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Residential Estate Security Handbook 2017

Bin the book, evolve to electronic
September 2017, This Week's Editor's Pick, Access Control & Identity Management, Integrated Solutions, Residential Estate (Industry)

Visitors to residential estates are a regular, daily occurrence, so learning how to effectively handle their entry and movement throughout the estate’s grounds is critical. There needs to be a balance between ensuring that the security of residents and tenants is upheld, but without unnecessarily hindering the passage of visitors, employees and contractors. Hi-Tech Security Solutions looks for the solution to this thorny issue by chatting to some industry visitor management veterans.

A good visitor management solution can be used in a court of law as corroborating evidence. It not only helps prevent crime, it also makes a statement to anyone wishing to visit the complex, as well as to criminals. Furthermore, it will greatly enhance overall estate security while helping minimise opportunities for criminals.

According to Mark Paynter of the Terpay Group, the question of denying access to a visitor if they refuse to cooperate with regard to presenting a driver’s licence raises often-asked and important points which have several relevant considerations. The legal onus is on the estate to ensure compliance with legislation as well as with relevant commercial agreements with insurers and other service providers. Property managers and contractors could be held individually or jointly criminally and/or civilly liable for failure to comply with legislation, especially in the event of death, injury, or loss.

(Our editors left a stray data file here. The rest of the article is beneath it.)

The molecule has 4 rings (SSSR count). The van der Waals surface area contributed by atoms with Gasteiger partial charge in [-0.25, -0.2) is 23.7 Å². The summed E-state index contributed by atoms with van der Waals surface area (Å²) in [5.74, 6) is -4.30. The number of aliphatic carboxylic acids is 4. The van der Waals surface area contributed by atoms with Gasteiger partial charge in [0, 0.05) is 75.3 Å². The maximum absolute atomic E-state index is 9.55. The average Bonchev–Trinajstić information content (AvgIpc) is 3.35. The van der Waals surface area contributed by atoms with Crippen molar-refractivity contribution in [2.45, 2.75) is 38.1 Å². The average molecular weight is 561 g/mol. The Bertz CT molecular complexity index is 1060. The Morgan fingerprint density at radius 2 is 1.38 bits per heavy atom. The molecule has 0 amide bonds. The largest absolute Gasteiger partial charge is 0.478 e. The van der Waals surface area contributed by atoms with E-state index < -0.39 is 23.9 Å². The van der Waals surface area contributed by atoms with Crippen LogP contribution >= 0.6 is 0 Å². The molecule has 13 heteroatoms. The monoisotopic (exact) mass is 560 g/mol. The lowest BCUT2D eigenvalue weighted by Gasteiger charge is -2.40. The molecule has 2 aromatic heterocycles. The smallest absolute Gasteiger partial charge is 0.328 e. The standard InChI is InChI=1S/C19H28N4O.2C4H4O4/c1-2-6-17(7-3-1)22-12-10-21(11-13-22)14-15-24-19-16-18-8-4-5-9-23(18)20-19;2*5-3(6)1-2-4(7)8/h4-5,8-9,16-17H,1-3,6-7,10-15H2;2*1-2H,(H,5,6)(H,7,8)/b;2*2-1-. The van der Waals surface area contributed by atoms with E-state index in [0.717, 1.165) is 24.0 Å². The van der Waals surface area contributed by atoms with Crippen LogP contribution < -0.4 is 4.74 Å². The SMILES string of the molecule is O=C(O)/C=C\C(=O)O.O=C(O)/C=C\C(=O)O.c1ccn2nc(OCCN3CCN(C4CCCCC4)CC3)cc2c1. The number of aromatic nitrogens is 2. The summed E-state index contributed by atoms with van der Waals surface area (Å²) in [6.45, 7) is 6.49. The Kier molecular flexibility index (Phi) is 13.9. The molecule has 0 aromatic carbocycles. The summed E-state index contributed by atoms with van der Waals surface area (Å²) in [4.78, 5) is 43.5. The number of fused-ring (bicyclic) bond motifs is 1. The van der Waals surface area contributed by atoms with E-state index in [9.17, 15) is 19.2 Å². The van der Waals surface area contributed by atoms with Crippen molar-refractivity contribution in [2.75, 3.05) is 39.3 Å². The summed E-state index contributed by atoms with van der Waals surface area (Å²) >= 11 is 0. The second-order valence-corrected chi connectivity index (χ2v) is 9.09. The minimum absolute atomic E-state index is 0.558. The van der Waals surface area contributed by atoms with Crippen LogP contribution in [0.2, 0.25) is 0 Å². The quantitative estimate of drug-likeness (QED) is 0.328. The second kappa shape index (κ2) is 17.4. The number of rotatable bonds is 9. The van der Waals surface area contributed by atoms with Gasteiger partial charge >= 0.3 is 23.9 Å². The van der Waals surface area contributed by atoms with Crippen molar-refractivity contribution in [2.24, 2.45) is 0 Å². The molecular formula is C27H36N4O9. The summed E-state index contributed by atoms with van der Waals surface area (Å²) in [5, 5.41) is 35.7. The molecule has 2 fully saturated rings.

“An even lesser known fact is that in terms of the Occupational Health and Safety Act, incorrect visitor register entries could potentially mean a criminal record as per Section 39. (4). Body corporates/trustees/security companies therefore have several obligations in terms of the occupational health and safety act, the sectional title act, and in terms of their public liability insurance cover,” says Paynter.

“These obligations, logically, should override and supersede visitor comfort, satisfaction, or ease of access. So first and foremost, they need to ensure that they are not putting the estate and the residents at risk due to a non-compliant process or procedure,” he adds.

In summary, the trustees can legally and should regulate visitor access to the common property. At worst, the widely acknowledged ROAR (Right of Admission Reserved) applies and can be enforced.

John Powell of Powell Tronics says that generally, if an estate is private property and right of admission is reserved and is clearly stated in their constitution, then they can enforce specific rules like forcing contractors to be certified through their security process before they can do any work on site.

Dave Rampersad of SNIPR South Africa adds that in general, estates should erect signboards that clearly indicate that the right of admission is reserved and that the driver’s licence and vehicle registration plate and disc will be captured as they enter the premises.

He continues that the majority of the market is still using the intrepid visitor book, but in order to ensure speed and efficiency with visitor management, it is important to go the electronic route. This not only allows the estate to verify the visitor’s details, but it also mitigates risks. He explains that the system SNIPR uses does not capture the information on a driver’s licence, but rather scans the barcode and decodes the information thereon in terms of the person’s name, surname, ID number and photograph. The GateBook visitor management system also scans the vehicle licence disc and will highlight if the vehicle has been used in a previous crime or has been flagged as suspicious, should their SNIPR module be added to the device.

Less haste, more speed